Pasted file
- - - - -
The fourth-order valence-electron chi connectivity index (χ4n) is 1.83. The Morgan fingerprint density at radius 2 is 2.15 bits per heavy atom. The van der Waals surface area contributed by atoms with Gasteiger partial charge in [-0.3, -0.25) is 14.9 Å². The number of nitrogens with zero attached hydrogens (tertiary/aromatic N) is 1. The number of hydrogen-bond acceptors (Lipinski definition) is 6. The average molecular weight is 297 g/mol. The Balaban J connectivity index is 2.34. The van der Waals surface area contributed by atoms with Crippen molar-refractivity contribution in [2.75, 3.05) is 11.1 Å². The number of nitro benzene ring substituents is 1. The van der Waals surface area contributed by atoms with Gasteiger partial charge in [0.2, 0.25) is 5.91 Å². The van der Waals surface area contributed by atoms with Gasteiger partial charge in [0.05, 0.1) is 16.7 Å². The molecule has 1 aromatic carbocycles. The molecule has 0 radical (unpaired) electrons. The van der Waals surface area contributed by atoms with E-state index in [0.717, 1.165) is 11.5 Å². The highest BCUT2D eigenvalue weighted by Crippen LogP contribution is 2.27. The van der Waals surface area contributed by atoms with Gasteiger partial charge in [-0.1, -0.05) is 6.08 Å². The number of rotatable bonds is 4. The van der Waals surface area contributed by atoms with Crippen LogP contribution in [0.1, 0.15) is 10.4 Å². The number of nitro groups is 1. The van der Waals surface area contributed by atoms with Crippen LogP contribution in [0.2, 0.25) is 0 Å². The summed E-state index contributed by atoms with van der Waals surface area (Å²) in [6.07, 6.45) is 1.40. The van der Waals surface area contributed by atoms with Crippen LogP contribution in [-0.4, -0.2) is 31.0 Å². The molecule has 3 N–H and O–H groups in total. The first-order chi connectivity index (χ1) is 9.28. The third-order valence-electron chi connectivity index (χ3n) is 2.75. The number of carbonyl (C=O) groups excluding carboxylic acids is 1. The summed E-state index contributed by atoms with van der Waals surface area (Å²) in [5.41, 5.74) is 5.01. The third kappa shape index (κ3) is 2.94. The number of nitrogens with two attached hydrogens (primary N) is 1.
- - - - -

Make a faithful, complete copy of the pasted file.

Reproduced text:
The fourth-order valence-electron chi connectivity index (χ4n) is 1.83. The Morgan fingerprint density at radius 2 is 2.15 bits per heavy atom. The van der Waals surface area contributed by atoms with Gasteiger partial charge in [-0.3, -0.25) is 14.9 Å². The number of nitrogens with zero attached hydrogens (tertiary/aromatic N) is 1. The number of hydrogen-bond acceptors (Lipinski definition) is 6. The average molecular weight is 297 g/mol. The Balaban J connectivity index is 2.34. The van der Waals surface area contributed by atoms with Crippen molar-refractivity contribution in [2.75, 3.05) is 11.1 Å². The number of nitro benzene ring substituents is 1. The van der Waals surface area contributed by atoms with Gasteiger partial charge in [0.2, 0.25) is 5.91 Å². The van der Waals surface area contributed by atoms with Gasteiger partial charge in [0.05, 0.1) is 16.7 Å². The molecule has 1 aromatic carbocycles. The molecule has 0 radical (unpaired) electrons. The van der Waals surface area contributed by atoms with E-state index in [0.717, 1.165) is 11.5 Å². The highest BCUT2D eigenvalue weighted by Crippen LogP contribution is 2.27. The van der Waals surface area contributed by atoms with Gasteiger partial charge in [-0.1, -0.05) is 6.08 Å². The number of rotatable bonds is 4. The van der Waals surface area contributed by atoms with Crippen LogP contribution in [0.1, 0.15) is 10.4 Å². The number of nitro groups is 1. The van der Waals surface area contributed by atoms with Crippen LogP contribution in [0.2, 0.25) is 0 Å². The summed E-state index contributed by atoms with van der Waals surface area (Å²) in [6.07, 6.45) is 1.40. The van der Waals surface area contributed by atoms with Crippen LogP contribution in [-0.4, -0.2) is 31.0 Å². The molecule has 3 N–H and O–H groups in total. The first-order chi connectivity index (χ1) is 9.28. The third-order valence-electron chi connectivity index (χ3n) is 2.75. The number of carbonyl (C=O) groups excluding carboxylic acids is 1. The summed E-state index contributed by atoms with van der Waals surface area (Å²) in [5.41, 5.74) is 5.01. The third kappa shape index (κ3) is 2.94. The number of nitrogens with two attached hydrogens (primary N) is 1.